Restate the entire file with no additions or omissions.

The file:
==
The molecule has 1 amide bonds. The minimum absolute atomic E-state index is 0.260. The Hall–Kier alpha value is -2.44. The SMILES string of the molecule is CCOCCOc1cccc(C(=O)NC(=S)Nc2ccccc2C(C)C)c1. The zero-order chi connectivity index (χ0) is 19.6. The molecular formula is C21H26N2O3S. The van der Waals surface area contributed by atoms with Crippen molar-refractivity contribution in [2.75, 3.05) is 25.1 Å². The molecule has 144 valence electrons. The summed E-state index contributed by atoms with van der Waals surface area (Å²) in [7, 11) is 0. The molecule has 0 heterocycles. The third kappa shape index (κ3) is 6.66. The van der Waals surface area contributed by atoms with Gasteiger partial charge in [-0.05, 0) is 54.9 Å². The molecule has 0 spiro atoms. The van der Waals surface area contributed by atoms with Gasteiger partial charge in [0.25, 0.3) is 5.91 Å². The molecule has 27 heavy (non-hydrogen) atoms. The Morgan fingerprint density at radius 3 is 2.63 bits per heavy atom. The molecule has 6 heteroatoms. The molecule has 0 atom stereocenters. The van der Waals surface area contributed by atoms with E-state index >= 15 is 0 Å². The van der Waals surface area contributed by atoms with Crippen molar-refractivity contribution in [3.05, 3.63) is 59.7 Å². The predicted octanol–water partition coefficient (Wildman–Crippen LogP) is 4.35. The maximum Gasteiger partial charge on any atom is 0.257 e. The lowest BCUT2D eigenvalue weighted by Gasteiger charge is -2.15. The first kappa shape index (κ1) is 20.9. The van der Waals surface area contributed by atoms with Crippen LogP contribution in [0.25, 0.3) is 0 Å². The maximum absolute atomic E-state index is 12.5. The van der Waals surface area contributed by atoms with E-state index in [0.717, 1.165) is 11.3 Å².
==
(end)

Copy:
The molecule has 1 amide bonds. The minimum absolute atomic E-state index is 0.260. The Hall–Kier alpha value is -2.44. The SMILES string of the molecule is CCOCCOc1cccc(C(=O)NC(=S)Nc2ccccc2C(C)C)c1. The zero-order chi connectivity index (χ0) is 19.6. The molecular formula is C21H26N2O3S. The van der Waals surface area contributed by atoms with Crippen molar-refractivity contribution in [2.75, 3.05) is 25.1 Å². The molecule has 144 valence electrons. The summed E-state index contributed by atoms with van der Waals surface area (Å²) in [7, 11) is 0. The molecule has 0 heterocycles. The third kappa shape index (κ3) is 6.66. The van der Waals surface area contributed by atoms with Gasteiger partial charge in [-0.05, 0) is 54.9 Å². The molecule has 0 spiro atoms. The van der Waals surface area contributed by atoms with Gasteiger partial charge in [0.25, 0.3) is 5.91 Å². The molecule has 27 heavy (non-hydrogen) atoms. The Morgan fingerprint density at radius 3 is 2.63 bits per heavy atom. The molecule has 6 heteroatoms. The molecule has 0 atom stereocenters. The van der Waals surface area contributed by atoms with E-state index >= 15 is 0 Å². The van der Waals surface area contributed by atoms with Crippen molar-refractivity contribution in [3.05, 3.63) is 59.7 Å². The predicted octanol–water partition coefficient (Wildman–Crippen LogP) is 4.35. The maximum Gasteiger partial charge on any atom is 0.257 e. The lowest BCUT2D eigenvalue weighted by Gasteiger charge is -2.15. The first kappa shape index (κ1) is 20.9. The van der Waals surface area contributed by atoms with Crippen LogP contribution in [0.25, 0.3) is 0 Å². The maximum absolute atomic E-state index is 12.5. The van der Waals surface area contributed by atoms with E-state index in [0.717, 1.165) is 11.3 Å².